Decertification Election 

[En español] 

WHAT IS A DECERTIFICATION ELECTION? You (or someone you know) may be employed in a workplace where a union has the right to “represent,” and collectively bargain for, all employees. This is frequently referred to as “exclusive representation,” but it is really the government-granted monopoly bargaining privilege that gives union officials the power to make contracts that workers may not like while barring employees from negotiating their own terms of employment. Except in Right to Work states, these contracts almost always include a provision which mandates that employees be fired for not paying dues to a union they do not wish to support.

Though it is generally an uphill battle, the National Labor Relations Act (NLRA) allows employees to call for a special election to get rid of the union as their “exclusive representative.” This is called a Decertification Election, because employees revoke the union’s "certification" to be the “exclusive bargaining representative.” In effect, the union is voted out of the workplace. (NOTE: Decertification elections of the type described here only occur under the NLRA, which governs the labor relations of most private sector workers. Airline and railway workers, who are covered by the Railway Labor Act (RLA), must follow a different procedure, described here.) Many state bargaining laws that apply to state and local government employees or public school employees also have analogous procedures for decertification, which are summarized here: Public Sector Decertification Laws. Decertification elections under the NLRA are open to all employees in the bargaining unit, union members and non-members alike. All employees in the bargaining unit can sign petitions and vote in decertification elections, regardless of their membership or non-membership in the union.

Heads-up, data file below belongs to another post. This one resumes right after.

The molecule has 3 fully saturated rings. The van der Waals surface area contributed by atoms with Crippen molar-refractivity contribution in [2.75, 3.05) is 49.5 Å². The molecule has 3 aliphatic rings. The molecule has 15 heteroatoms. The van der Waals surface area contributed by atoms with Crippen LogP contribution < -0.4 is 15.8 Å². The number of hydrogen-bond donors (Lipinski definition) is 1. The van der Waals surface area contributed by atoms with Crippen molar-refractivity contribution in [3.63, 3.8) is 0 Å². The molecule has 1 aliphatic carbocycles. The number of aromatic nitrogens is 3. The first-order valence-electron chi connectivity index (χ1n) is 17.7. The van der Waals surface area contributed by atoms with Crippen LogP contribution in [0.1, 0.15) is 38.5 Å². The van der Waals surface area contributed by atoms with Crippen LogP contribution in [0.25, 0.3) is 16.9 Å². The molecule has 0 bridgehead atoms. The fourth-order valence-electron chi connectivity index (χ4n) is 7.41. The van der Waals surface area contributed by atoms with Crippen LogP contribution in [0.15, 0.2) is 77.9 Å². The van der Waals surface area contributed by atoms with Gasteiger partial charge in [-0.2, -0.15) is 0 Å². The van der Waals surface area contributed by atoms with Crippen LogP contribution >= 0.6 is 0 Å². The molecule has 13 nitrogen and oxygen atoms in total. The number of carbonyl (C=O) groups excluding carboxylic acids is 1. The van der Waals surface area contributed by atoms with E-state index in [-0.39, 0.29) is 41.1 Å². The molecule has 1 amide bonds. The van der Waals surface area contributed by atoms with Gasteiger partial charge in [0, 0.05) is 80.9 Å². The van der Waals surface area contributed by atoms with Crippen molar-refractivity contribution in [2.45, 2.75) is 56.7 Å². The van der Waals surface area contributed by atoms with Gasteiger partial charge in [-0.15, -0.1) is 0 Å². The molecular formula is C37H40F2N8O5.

The few state laws governing public employees that provide for deauthorization are summarized here: Public Sector Deauthorization Laws.)

A decertification election has only one purpose and effect: to remove the union as the “exclusive bargaining representative” of the employees. A decertification election is different from a "deauthorization" election. A deauthorization election has only one purpose and effect: to remove the “union security ” forced-unionism clause from the contract. In a deauthorization election, the union remains as the exclusive bargaining representative, and the collective bargaining agreement remains in effect, except for the forced unionism clause.

The National Labor Relations Board maintains many rules governing when employees can file for a decertification election. The first rule is the "certification bar," which holds that petitions for a decertification election cannot be filed for 1 year after a union wins an NLRB conducted election.

Another important rule is the "contract bar," which holds that petitions for a decertification election cannot be filed during the first 3 years of a collective bargaining agreement, except for during a certain 30-day "window period." In most workplaces, the 30-day “window period” for filing a decertification petition with the NLRB occurs 60 to 90 days prior to the expiration date or 3 year anniversary of the contract, whichever comes first. In the health care industry (such as hospitals), the 30-day “window period” occurs 90 to 120 days prior to the expiration date of the contract or 3 year anniversary of the contract, whichever comes first.

A decertification petition can also be filed anytime after a contract expires or becomes more than 3 years old. However, if your employer and the union enter into a successor contract, the new contract will begin another 3 year "contract bar" on decertification elections. Thus, if you miss the "window period" for filing a petition for a decertification election, you may have to wait for another 3 years to request a decertification election.

Most employees prefer a workplace where they are free to discuss their terms and conditions of employment directly with the employer, without intervention by a third-party. They also prefer a workplace in which union membership and the payment of dues is voluntary, as this forces the union hierarchy to be more accountable to the rank-and-file workers. Instead of relying on threats, intimidation, and even firings to gain financial support, union officials have to sell the benefits of union membership to the individual employees.